This morning I chaired a seminar on entrepreneurship. When you’re addressing potential entrepreneurs, the best way to grab someone’s attention is to share the passion to switch on a creative vision.
Then it hit me like a ton of lego. Focus on leadership, innovation, how not to write a business plan, and how to construct something sustainable, i.e. Built To Last aka James Collins and Jerry Porras. Preparing also gave me time to pause and think back on my own entrepreneurial ventures, where we’ve been as a team and where we are headed into the future. Value creation is a never ending issue, but it can only work when you have sound leadership at the helm.
Here are some of lessons I have learned matching people with opportunities:
Leadership begins at home
Target who you admire. They can come from any walk of life not necessarily business. What inspires you most about him or her? Character is so important. One reason organizations fail is often a lack of a charismatic personality, who can empower and embolden his or her team to positive action. Such personalities stand out like diamonds in the window of Cartier. Think Mahatma Gandhi, Dr. Martin Luther King, Steve Jobs or Mother Teresa.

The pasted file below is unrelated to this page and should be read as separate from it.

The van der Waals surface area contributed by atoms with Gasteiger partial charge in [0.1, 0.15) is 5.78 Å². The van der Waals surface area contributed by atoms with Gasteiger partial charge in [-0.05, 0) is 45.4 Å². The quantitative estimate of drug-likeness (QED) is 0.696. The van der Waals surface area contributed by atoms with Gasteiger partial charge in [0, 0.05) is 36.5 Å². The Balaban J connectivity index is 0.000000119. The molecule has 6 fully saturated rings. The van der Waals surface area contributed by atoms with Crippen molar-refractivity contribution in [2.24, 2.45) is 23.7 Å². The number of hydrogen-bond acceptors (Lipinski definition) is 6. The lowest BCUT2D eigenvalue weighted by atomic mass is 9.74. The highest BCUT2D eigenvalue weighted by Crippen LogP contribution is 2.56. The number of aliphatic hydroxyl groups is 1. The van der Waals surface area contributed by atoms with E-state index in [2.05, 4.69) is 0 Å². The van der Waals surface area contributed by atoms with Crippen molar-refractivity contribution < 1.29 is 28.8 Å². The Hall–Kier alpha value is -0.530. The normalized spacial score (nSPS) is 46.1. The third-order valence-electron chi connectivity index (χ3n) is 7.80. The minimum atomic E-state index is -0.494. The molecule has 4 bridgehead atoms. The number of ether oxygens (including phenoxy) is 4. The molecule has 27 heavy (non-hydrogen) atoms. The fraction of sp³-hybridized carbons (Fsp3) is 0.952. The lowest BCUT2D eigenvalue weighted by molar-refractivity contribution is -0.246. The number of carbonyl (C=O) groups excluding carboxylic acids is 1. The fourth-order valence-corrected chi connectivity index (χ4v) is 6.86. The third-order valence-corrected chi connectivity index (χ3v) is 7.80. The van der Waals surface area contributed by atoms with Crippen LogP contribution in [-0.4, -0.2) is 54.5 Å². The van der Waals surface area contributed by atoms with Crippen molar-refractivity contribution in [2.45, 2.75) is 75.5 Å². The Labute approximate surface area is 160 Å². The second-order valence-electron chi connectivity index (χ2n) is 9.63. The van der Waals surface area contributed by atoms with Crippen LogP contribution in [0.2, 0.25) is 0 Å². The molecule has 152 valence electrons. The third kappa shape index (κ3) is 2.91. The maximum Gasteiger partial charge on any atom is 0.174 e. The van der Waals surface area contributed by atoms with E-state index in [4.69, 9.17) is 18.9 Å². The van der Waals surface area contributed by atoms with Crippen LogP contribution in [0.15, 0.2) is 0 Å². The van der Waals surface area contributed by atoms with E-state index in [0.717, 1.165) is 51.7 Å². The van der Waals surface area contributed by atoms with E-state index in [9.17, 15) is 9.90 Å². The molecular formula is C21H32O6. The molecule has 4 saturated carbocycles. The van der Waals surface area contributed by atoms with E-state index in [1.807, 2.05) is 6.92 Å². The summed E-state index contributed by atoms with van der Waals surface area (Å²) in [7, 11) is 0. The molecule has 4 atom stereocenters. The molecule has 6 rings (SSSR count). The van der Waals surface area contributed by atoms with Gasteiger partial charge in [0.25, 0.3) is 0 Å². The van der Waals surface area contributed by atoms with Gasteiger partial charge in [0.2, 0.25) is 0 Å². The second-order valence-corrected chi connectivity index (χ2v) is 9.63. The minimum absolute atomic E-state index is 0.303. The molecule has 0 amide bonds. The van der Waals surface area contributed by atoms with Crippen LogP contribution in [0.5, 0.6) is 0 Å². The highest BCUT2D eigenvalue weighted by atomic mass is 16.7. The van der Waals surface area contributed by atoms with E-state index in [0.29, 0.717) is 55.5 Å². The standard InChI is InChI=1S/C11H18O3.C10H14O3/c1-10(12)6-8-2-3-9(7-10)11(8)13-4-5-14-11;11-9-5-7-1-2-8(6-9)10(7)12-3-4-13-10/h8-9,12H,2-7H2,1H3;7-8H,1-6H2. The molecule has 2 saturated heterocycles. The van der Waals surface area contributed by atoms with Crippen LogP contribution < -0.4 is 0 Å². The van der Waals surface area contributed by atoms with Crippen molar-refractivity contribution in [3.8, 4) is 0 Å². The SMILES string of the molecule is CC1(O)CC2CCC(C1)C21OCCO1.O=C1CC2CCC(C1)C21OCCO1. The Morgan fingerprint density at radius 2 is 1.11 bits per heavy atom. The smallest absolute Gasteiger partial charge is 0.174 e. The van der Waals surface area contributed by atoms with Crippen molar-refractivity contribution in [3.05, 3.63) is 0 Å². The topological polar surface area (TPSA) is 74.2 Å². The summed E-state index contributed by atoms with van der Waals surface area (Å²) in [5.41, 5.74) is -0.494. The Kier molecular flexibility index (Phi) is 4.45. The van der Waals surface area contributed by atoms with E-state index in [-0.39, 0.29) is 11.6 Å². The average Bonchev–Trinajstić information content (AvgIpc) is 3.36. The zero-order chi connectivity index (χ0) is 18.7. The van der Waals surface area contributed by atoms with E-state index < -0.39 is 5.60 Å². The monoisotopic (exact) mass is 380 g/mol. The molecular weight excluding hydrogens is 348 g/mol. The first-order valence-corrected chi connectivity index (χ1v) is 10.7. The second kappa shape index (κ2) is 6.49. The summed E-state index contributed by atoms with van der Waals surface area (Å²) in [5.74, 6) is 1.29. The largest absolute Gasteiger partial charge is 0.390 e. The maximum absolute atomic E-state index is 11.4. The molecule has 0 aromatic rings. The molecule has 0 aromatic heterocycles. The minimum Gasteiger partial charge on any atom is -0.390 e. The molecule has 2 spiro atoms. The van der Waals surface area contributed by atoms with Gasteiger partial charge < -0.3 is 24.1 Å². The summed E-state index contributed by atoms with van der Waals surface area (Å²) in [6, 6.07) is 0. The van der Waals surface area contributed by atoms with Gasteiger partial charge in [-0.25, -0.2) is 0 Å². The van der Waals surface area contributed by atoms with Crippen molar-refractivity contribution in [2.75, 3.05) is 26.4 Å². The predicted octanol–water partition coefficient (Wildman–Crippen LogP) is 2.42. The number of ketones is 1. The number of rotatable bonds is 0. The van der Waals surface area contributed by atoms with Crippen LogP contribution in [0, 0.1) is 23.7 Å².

The Written Word
Like any project, you will need a roadmap. Write down your vision. What do you see in 3 years? In 5 years? Ask yourself, will these milestones get me closer to my vision? What decisions must I make now if I plan to launch in 6 months?
Listen To The Music
Listening to your clients is obvious. When we first started, we only helped people apply to the top business schools. Quickly, our clients demanded more. Before we could say cha-cha, we evolved into a career management consultancy offering personal branding, social engagement, and feasible work-life balance platforms to bring more meaning into their professional lives. The marketplace is a great instructor.
However, to stand out from the pack, you will need to do more than just listen and deliver. You need to be innovative and creative. Forget fear. That’s soooo yesterday. What’s the worst thing that can happen? You fail. Bingo! If can live with this, which most entrepreneurs do, then you’re ready for anything.
The People’s Struggle
In today’s universe keeping up is just for starters. If you think technology has revolutionized your life now, it’s only going to get faster. Go with the flow and learn to swim in the Aegean like a dolphin. Leveraging innovation is necessary whatever your trade.